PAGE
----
Opeth has made waves in recent albums as longtime fans noted a change in theircreative direction. Any time Opeth is mentioned it provokes the debate of whether or not it’s for the best. Regardless Opeth still knows how to synthesize a visually appealing aesethetic and a set list bound to appease even the most stringent fan.
I won’t deny that there is a major difference between Opeth’s older music and their newer stuff. It’s obvious. Their newer stuff has more pronounced jazz and rock elements and subdued more modern aspects of metal. I feel like much of it is a nod to music from the ’70s. Given I really enjoy music from that era I see it as a boon. What did make it feel like a ’70s throwback were the psychedelic visuals and emphasis on red and yellow lighting. It certainly harkens to a different period, and I question the meticulous attention to detail. There seems to be a clear purpose in going this direction but I can’t figure out if it’s for artistic or personal preference.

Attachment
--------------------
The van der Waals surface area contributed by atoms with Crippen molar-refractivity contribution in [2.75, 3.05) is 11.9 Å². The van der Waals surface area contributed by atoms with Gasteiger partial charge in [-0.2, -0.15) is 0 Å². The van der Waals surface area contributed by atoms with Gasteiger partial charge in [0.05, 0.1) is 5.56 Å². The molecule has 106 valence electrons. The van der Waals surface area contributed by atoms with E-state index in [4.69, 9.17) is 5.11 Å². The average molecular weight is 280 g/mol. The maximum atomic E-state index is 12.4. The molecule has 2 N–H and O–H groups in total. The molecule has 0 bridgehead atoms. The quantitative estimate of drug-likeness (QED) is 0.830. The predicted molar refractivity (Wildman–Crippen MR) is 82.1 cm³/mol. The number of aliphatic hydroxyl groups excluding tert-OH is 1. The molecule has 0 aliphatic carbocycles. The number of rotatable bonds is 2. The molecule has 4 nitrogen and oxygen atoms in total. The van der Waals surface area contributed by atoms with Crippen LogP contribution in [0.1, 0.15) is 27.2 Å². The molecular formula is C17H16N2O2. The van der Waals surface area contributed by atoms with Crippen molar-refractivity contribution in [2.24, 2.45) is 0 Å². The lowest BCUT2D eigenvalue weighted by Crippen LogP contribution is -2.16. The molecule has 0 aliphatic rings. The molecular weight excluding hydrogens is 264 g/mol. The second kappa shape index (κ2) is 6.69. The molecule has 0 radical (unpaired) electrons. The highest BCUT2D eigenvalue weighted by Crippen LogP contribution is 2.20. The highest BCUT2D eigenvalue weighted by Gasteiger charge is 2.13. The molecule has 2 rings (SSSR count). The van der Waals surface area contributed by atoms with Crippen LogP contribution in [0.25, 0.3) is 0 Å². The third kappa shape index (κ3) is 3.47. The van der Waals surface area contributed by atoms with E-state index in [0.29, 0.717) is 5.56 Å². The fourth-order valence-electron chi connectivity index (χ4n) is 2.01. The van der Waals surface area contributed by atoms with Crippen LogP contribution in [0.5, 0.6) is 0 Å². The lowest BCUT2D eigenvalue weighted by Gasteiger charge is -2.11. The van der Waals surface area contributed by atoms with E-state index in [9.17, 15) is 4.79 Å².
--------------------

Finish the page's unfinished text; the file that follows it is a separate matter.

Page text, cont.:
As for their older content it stands strong in its own merit. Ot was amazing to watch the audience dynamic go from a subtle rocking out (at least compared to the rest of the night) to the same frenzy found with the other acts. When the older songs were played the frenzy came out. It even led to a few hilarious moments where Mikael Åkerfeldt demonstrated just how well he can handle hecklers. That is the first time I saw anyone handle hecklers with deft and poise.
Opeth was able to handle more than just hecklers and visuals. The set list itself was created in such a way where the audience truly gets lost in the musical experience. It may be the answer to my earlier ramblings about why the meticulous recreation of ’70s aspects. I’ll be honest it was just as easy for me to get lost in the moment there as it is for me to get lost in ’70s music. It may just be about creating an experience rather than any particular aesethetic.
Whatever the reason Opeth provides powerful music tempered by melodic tones. In doing so it provides the audience an experience that permits not only getting lost in the music but a sense of nostalgia and, for me, lots of enjoyment.